Luckily, VBP+ provides a template for a transfer of care document that is available to all producers, whether or not they are trained and/or certified in the VBP+ program. This helps producers save time and get their cattle passed on quickly and responsibly!

Find the VBP+ Transfer of Care Record template here.
Find the VBP+ Transfer of Care Record template here. Check out the record example here.

Check out all the record templates and examples that VBP+ offers here.

Potential hazards hidden in plain sight

Emma Cross

consumptionforeignobjectsfactsheet-thumbnailForeign objects can present a food safety issue for consumers who purchase meat products from affected animals later on down the supply chain, and can also impact animal health and welfare prior to slaughter. Luckily, foreign objects are a risk which producers can mitigate on-farm.

In most cases, foreign objects enter animal carcasses in one of two ways. Cattle can either consume them, or they can penetrate the hide and end up lodging within tissues.

When cattle consume foreign objects, the material usually gets caught in the reticulum, where it can irritate the tissue within this chamber and cause pain for the animal. At this stage, cattle present a condition called hardware disease, which causes them to perform poorly and show general signs of discomfort such as a depressed state, poor appetite, and sedentary behavior.

Unfortunately, there are many common foreign objects found on-farm which cattle can easily consume. For example, metal cables on fences or feed bunks can be chewed and break if poorly maintained. Alternatively, fragments of metal or other material left on the ground or deposited in feed from processing equipment are easily consumed by cattle.

The best way for producers to prevent the risk of hardware disease, and its associated food safety concern, is to prevent access to foreign objects. If the operation processes feed, magnets or scalpers can be used to remove scrap metal from feed before it is offered to cattle. Where possible, producers should avoid using materials that could easily produce hardware, such as metal fence cables. If this is not possible, producers should regularly maintain equipment and facilities to avoid fragments becoming accessible to animals. Finally, regular inspection of feeding areas for foreign objects and monitoring of cattle and facilities for incidence and new hazards is key.

In other cases, cattle do not eat the foreign object, but rather rub against one such that it penetrates their hide. If these foreign objects become lodged in muscle and the producer is not aware, meat containing these foreign objects can enter the food chain and lead to consumer distrust and potential injury. In some cases, recalls or refusals of carcasses or portions of a carcass at processing plants may occur.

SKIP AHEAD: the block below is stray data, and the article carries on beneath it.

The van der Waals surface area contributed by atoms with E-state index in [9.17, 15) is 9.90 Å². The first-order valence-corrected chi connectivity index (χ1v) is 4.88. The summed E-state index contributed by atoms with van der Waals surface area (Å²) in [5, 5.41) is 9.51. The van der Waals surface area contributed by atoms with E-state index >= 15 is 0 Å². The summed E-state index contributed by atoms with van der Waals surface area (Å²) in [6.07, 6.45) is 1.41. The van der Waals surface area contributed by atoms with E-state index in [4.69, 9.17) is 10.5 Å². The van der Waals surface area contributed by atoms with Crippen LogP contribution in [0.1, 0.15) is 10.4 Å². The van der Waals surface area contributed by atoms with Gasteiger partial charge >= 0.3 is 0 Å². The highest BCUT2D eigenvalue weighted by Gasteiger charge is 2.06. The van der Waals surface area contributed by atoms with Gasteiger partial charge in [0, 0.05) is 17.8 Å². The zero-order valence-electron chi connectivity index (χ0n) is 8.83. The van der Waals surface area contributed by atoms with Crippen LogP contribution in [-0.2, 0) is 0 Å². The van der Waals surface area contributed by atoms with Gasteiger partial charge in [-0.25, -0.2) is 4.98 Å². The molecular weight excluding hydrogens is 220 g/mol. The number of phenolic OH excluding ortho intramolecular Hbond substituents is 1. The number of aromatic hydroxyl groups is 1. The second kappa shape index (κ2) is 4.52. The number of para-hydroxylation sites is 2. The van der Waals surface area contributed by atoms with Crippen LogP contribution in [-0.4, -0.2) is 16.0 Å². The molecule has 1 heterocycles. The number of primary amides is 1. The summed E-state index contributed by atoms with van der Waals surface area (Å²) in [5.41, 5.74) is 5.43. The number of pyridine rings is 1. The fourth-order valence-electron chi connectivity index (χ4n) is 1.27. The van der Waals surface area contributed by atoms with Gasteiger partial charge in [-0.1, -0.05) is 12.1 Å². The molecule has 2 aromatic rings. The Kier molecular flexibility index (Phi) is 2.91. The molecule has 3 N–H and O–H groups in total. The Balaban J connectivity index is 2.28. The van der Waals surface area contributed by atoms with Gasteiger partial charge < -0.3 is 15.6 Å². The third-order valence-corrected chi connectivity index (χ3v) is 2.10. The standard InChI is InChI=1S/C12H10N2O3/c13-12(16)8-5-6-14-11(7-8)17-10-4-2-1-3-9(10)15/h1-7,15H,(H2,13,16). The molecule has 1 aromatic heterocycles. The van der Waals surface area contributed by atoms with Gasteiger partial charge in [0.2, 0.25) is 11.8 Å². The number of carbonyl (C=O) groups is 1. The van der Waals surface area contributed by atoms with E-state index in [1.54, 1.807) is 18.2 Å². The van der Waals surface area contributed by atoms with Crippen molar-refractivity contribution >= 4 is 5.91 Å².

Sources of foreign objects that can penetrate cattle hides are relatively similar to those that can cause hardware disease. Scrap metal, derelict buildings, and poorly maintained equipment are easy for cattle to rub against and pick up metal fragments. However, a few common sources are unique to this route of entry. Buckshot or other shrapnel in areas where birds are hunted can enter the animal. Alternatively, metal or hard plastic rollers used for cattle to scratch can deposit small fragments in the hide.

Much like the hazards, the solutions to foreign objects entering animal hides are very similar to those that prevent the consumption of foreign objects. Removing scrap metal and old equipment and restricting access to derelict buildings, metal or hard plastic rollers, or bird hunting areas will aid in preventing access to fragments that could enter the hide. Regular maintenance of equipment and facilities will also reduce risk. Finally, while preventive measures should be emphasized, producers should monitor and document incidence in cattle to avoid entry of foreign objects into the food supply chain.

Regardless of the route of entry, handling foreign objects with cattle relies on the same basic principle: producers should prioritize prevention and maintain good maintenance and inspection to avoid food safety hazards entering the food supply chain.

To brush up on foreign objects, check out VBP+’s two fact sheets on Consumption of Foreign Objects and Penetration of the Hide by Foreign Objects.

VBP+ Producer Reference Manual – Animal Nutrition Section

Emma Cross

The next new section of the VBP+ Producer Reference Manual is out! This manual is a one-stop shop for producers to find certification requirements, sample records, self-assessment tools, and answers to a variety of questions about beef cattle management. With a fresh new look, be sure to check out the newly released Animal Nutrition section to refresh your memory on responsibly feeding your cattle!

The Animal Nutrition section is divided into three parts: General Feeding Practices, Forage Production & Pasture Management, and Medicated Feed & Water Practices. Each section, just like the Animal Health section, includes checklists, self-assessment boxes, and images to learn and help you track your progress towards VBP+ certification.

Click here to view sample records from this section
Click here to view sample records from this section